Mongolia is a small country in Asia wedged between its big and powerful neighbors China and Russia. Like many other nations in the region, gender-based violence ( GBV) remains a taboo topic in the small nation with only more than 3 million population.
Close to one-third of Mongolians still live nomadically. There have been changes, though, as many of the citizens now rely on motorcycles to move around and also employ smartphones to communicate. Still, there’s no denying that the traditional dogma of “what happens inside the yurt stays inside the yurt” still dominate Mongolian society.
There’s still a stigma against discussing GBV even in the nation’s rapidly growing urban areas, including the capital city, Ulaanbaatar, where there are around 1.4 million citizens.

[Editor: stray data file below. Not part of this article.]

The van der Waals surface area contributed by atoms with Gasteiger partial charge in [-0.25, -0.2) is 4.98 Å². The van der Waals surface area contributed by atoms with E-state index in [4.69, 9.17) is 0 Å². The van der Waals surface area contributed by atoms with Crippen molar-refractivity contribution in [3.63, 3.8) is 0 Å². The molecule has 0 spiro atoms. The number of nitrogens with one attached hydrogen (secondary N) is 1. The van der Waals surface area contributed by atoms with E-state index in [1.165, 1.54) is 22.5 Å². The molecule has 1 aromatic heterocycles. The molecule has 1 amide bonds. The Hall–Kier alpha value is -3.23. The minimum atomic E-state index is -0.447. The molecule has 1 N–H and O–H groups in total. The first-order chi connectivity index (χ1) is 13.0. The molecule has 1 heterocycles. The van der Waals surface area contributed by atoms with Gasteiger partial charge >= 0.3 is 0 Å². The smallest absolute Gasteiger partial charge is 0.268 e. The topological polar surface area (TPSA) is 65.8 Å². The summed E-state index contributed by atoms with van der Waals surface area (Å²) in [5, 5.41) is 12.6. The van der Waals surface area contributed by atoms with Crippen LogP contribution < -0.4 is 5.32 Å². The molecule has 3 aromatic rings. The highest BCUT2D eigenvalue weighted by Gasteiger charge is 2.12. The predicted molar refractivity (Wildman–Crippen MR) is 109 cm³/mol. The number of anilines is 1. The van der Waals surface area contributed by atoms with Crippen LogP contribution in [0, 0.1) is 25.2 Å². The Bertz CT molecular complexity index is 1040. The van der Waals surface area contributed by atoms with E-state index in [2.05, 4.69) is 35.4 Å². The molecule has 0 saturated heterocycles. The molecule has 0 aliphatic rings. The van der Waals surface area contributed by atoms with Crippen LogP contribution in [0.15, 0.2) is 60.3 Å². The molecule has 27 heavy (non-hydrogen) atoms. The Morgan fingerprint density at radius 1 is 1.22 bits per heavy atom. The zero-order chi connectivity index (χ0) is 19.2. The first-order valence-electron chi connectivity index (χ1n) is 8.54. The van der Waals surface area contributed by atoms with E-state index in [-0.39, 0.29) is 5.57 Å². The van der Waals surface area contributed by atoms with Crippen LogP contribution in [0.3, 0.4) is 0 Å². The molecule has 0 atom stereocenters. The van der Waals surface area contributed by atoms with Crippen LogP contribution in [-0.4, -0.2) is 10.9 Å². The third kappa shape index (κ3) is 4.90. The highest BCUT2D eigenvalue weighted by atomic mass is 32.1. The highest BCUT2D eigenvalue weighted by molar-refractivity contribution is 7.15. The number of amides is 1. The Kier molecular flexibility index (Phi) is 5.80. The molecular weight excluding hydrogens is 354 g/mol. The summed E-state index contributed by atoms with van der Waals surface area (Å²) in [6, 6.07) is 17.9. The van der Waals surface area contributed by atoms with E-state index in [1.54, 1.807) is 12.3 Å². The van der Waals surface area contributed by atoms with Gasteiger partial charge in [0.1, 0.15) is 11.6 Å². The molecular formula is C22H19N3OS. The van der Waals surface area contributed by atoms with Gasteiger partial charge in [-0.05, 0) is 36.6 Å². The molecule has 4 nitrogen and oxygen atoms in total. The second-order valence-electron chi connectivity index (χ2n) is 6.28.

Ganjavkhlan Chadraabal, the founder of the non-profit organization Lantuun Dohio which works to combat the sexual exploitation and trafficking of children, said that people are still “being victimized all the time” and that “no one wants to talk about it.”
But there is a bright spot as Mongolians are starting to speak out.
A number of shocking and highly-publicized sex crimes in the last few months of 2017 have rocked the small country and drawn rare public attention to the GBV issues in Mongolia. While the past, conventional reticence to confront such issues still permeate both the personal and public spheres, the good thing is the country’s fledgling civil society is making a strong push to mobilize the public and affect new government policies in response to a number of horrific sexual assaults on girls.
It is not yet certain if local initiatives and efforts are in, anyway, being inspired by the “Weinstein Effect”, “#MeToo and #TimesUp movements in the West to draw attention to GBV in the West, but it is becoming increasingly clearer that traditional Mongolia won’t stay silent for long.